Tracey Crossett, bassist for popular teen punk band the Quicks, formerly Catscratch, died Easter Sunday following a drug overdose. She was 17. A National Merit Commended Scholar, Crossett graduated last month from Lake Travis High School, finishing in two years and seven months. Crossett was also a longtime participant in the local Natural Ear Music Camp, first enrolling at age 7 and eventually becoming director Michele Murphy's assistant last summer. "She pretty much took over the beginning groups," Murphy said Monday. "She'd get right down on the floor with them." Murphy remembered Crossett as much more than a star pupil. "When she was 9, I felt she was a friend of mine, not just a student – one of those old souls." Crossett, who interned at Tequila Mockingbird last year, planned on starting classes at ACC this summer and wanted to start her own music production company. The Quicks had just played Ego's punk rock barbecue Saturday afternoon, and "her dad said it was the best show they ever had," said Murphy. "Her life was too short and our hearts are crushed," Crossett's mother Faye wrote via e-mail Monday. "However, we would like everyone to remember the positive attributes about Tracey – she had so many." Crossett is survived by her parents and older brother. Funeral services are 3pm today (Thursday) at Lakeway Church, 2203 Lakeway Blvd.

Photo By John Anderson

Scene Stealers: What Made Milwaukee Famous

What Made Milwaukee Famous owes its existence to this very publication. When singer/guitarist Michael Kingcaid took out a few lines in the Chronicle Classifieds' "Musician's Referral" section in summer 2002, he beat keyboardist Drew Patrizi to the punch.

"When I saw his ad, I was about to run an ad with a couple of the same references," says Patrizi. "I was like, 'I'm going to look one more time,' and then I saw his."

"Serious, dedicated, like-minded individuals ..." recounts Kingcaid.

"It didn't say 'responsible,' did it?" asks Patrizi.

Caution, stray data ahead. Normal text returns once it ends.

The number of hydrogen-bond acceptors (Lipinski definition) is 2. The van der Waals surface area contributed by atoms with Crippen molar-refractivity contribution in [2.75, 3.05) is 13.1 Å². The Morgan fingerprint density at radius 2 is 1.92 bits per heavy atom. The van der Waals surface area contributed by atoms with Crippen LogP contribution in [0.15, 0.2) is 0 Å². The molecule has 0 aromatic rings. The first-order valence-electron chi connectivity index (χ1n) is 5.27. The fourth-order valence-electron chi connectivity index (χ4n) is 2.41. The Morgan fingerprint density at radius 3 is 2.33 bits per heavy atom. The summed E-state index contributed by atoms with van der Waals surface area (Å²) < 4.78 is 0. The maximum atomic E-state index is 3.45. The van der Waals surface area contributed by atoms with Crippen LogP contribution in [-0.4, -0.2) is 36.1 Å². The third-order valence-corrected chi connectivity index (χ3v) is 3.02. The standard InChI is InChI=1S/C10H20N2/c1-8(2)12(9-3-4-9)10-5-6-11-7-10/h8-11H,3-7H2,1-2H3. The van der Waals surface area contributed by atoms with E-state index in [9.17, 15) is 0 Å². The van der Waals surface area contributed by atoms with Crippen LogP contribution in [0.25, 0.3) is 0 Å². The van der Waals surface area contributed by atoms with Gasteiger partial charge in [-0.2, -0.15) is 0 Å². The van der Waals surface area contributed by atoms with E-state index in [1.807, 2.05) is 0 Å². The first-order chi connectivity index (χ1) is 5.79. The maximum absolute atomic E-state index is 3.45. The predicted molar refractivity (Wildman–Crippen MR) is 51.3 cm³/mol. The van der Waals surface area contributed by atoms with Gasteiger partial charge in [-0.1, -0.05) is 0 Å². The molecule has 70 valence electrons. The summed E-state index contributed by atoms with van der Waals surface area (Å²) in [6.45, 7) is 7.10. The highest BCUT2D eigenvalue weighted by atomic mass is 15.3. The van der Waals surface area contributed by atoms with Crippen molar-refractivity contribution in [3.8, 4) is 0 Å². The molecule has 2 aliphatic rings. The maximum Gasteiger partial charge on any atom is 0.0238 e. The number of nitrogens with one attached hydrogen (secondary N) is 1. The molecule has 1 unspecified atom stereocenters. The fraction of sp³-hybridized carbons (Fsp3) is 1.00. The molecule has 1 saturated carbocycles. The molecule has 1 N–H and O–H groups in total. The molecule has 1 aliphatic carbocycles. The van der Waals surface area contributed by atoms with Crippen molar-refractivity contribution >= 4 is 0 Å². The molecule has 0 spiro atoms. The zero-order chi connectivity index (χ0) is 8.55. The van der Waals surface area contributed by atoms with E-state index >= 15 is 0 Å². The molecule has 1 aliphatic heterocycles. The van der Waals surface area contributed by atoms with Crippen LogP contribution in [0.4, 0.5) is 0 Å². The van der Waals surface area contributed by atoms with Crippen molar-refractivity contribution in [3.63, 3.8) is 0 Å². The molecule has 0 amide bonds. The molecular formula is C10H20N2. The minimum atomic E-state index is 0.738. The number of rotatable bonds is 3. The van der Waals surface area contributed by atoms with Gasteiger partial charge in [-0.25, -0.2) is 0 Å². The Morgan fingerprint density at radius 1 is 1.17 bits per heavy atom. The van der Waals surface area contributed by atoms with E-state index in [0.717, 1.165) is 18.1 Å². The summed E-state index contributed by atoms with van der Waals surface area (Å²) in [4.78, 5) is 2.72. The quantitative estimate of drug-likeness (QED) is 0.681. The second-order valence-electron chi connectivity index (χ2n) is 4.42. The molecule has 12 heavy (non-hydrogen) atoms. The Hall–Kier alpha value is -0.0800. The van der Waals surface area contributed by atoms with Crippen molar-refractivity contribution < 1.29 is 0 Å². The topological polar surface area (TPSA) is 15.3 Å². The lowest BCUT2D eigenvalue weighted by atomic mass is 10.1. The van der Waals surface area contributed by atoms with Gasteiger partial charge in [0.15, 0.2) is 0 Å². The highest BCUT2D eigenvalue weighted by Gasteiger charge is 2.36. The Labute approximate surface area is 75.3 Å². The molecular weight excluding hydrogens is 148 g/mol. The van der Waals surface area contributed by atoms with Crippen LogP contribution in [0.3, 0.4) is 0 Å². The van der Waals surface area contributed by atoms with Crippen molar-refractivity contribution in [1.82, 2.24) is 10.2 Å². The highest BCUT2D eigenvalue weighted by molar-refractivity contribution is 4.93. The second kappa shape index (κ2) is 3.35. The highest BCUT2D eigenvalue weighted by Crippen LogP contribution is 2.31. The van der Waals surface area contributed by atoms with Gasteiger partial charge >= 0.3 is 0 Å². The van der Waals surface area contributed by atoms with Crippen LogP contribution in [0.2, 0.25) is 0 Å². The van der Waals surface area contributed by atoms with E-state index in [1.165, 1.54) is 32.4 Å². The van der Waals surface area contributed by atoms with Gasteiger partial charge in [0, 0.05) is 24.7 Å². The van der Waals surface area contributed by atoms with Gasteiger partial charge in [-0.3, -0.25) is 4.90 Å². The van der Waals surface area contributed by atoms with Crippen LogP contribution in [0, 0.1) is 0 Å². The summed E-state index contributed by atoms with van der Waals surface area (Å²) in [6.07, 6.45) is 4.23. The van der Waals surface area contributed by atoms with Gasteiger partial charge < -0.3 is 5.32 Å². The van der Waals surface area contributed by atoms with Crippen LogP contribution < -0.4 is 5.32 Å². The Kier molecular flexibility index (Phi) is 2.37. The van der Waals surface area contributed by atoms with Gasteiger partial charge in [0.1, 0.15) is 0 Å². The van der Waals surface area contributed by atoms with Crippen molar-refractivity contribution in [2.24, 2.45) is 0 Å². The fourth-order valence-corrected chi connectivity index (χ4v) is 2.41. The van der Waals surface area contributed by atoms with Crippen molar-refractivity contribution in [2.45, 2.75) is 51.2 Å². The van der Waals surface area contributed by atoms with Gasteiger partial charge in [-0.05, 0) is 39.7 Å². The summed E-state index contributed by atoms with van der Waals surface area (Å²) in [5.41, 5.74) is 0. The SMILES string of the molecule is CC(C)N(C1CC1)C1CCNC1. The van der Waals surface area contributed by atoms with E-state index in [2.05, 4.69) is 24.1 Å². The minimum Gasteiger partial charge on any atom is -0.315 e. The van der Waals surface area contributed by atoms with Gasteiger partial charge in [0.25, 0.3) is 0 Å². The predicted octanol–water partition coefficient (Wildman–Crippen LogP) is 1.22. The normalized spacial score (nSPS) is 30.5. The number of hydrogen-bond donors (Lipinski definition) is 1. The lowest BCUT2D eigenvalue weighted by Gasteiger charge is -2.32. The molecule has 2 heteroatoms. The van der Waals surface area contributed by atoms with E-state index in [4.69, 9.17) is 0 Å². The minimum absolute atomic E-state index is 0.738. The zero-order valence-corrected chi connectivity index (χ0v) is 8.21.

"Actually it did," nods Kingcaid, "but we threw that one out when we first started."

Taking no chances, Kingcaid took the extra step (and expense) of running a separate ad for each instrument. Patrizi perked up when he saw the Shins, Jeff Buckley, and Wilco, whereas drummer Josh Vernier heeded a heavier call.

"Matt Cameron [Soundgarden/Pearl Jam] hit me," the jazz-trained Vernier recalls. "Ginger Baker [Cream] hit me, too."

"No one knew what each other was going to do, but something came out instantly that sounded good," says bassist John Farmer, who's partial to Mike Watt and NoMeansNo. "It just came completely natural."

By design, WMMF's multilayered pop-rock is hard to pin down. Kingcaid and Patrizi's melodies can recall Grandaddy or the Flaming Lips, while Vernier and Farmer create a bottom better suited to an early-Nineties Dischord album. The whole thing might then stop on a dime and head somewhere else entirely.

"It might not even be on purpose," says Farmer, "but you hear something, and it's like, 'Wait, what did you just do?'"

What Made Milwaukee Famous, who are angling a June release for their debut, play Friday at the Parish with Shane Bartell and Matt the Electrician.

Bullet the Blue Sky

The artist formerly known as Earthpig, Adam Bork, has a short film, Dead People Cannot Talk to You or Do Anything, in this weekend's Salvage Vanguard Cinema festival at the Alamo Drafthouse Downtown. Bork will also provide the live soundtrack to Lance Myer's Subsidized Fate; other soundtrackers include Graham Reynolds, Peter Stopschinski, Adam Sultan, and the Transgressors.

Ladyfest Texas has lined up the Butchies, Ms. Led, Bonfire Madigan, and Anna Oxygen as headliners for its May 27-30 run. Last year's edition raised $5,000 for GENAustin and Juarez rape-crisis center Casa Amiga; 2004 beneficiaries are GENAustin and the Lilith Fund. See for more.

Rock in style at the Parish Saturday for the return of Fabrication: Fashion for the Masses. With clothes by Elfgirl Designs, Jen Rea, Ruby Pearl, and Cucci Coup; tunes by Canoe, This Microwave World, and Svengali; and ambience by DJs Jason McNeely and Ben Craven, you know where all the beautiful people will be. 8:30pm.

"TCB" is tweaking the format of his Wednesday Beerland happy hours, which are in fact still going on. Starting this week (April 21), Western Wednesdays commence with a 7pm screening of Howard Hawks' classic oater Red River. (What else?) Happy San Jacinto Day!